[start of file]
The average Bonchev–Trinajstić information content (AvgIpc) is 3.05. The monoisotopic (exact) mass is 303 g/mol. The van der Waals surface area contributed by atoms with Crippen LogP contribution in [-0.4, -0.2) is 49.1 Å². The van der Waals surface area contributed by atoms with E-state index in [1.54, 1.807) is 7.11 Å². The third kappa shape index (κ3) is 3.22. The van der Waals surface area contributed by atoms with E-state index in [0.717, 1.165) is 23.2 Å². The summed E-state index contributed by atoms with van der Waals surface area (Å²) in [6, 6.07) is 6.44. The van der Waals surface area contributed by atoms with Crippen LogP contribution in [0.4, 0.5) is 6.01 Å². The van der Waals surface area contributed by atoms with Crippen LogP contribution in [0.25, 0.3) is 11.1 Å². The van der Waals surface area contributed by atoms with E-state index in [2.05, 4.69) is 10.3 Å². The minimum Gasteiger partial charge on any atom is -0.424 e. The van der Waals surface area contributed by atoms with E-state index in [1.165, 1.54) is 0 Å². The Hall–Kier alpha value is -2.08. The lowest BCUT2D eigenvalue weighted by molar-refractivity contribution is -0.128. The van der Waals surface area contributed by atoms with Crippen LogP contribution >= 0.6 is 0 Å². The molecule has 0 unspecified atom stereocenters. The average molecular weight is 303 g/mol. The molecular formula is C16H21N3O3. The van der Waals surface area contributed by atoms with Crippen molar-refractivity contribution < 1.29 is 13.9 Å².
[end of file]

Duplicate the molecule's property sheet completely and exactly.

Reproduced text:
The average Bonchev–Trinajstić information content (AvgIpc) is 3.05. The monoisotopic (exact) mass is 303 g/mol. The van der Waals surface area contributed by atoms with Crippen LogP contribution in [-0.4, -0.2) is 49.1 Å². The van der Waals surface area contributed by atoms with E-state index in [1.54, 1.807) is 7.11 Å². The third kappa shape index (κ3) is 3.22. The van der Waals surface area contributed by atoms with E-state index in [0.717, 1.165) is 23.2 Å². The summed E-state index contributed by atoms with van der Waals surface area (Å²) in [6, 6.07) is 6.44. The van der Waals surface area contributed by atoms with Crippen LogP contribution in [0.4, 0.5) is 6.01 Å². The van der Waals surface area contributed by atoms with Crippen LogP contribution in [0.25, 0.3) is 11.1 Å². The van der Waals surface area contributed by atoms with E-state index in [2.05, 4.69) is 10.3 Å². The minimum Gasteiger partial charge on any atom is -0.424 e. The van der Waals surface area contributed by atoms with E-state index in [1.165, 1.54) is 0 Å². The Hall–Kier alpha value is -2.08. The lowest BCUT2D eigenvalue weighted by molar-refractivity contribution is -0.128. The van der Waals surface area contributed by atoms with Crippen LogP contribution >= 0.6 is 0 Å². The molecule has 0 unspecified atom stereocenters. The average molecular weight is 303 g/mol. The molecular formula is C16H21N3O3. The van der Waals surface area contributed by atoms with Crippen molar-refractivity contribution < 1.29 is 13.9 Å².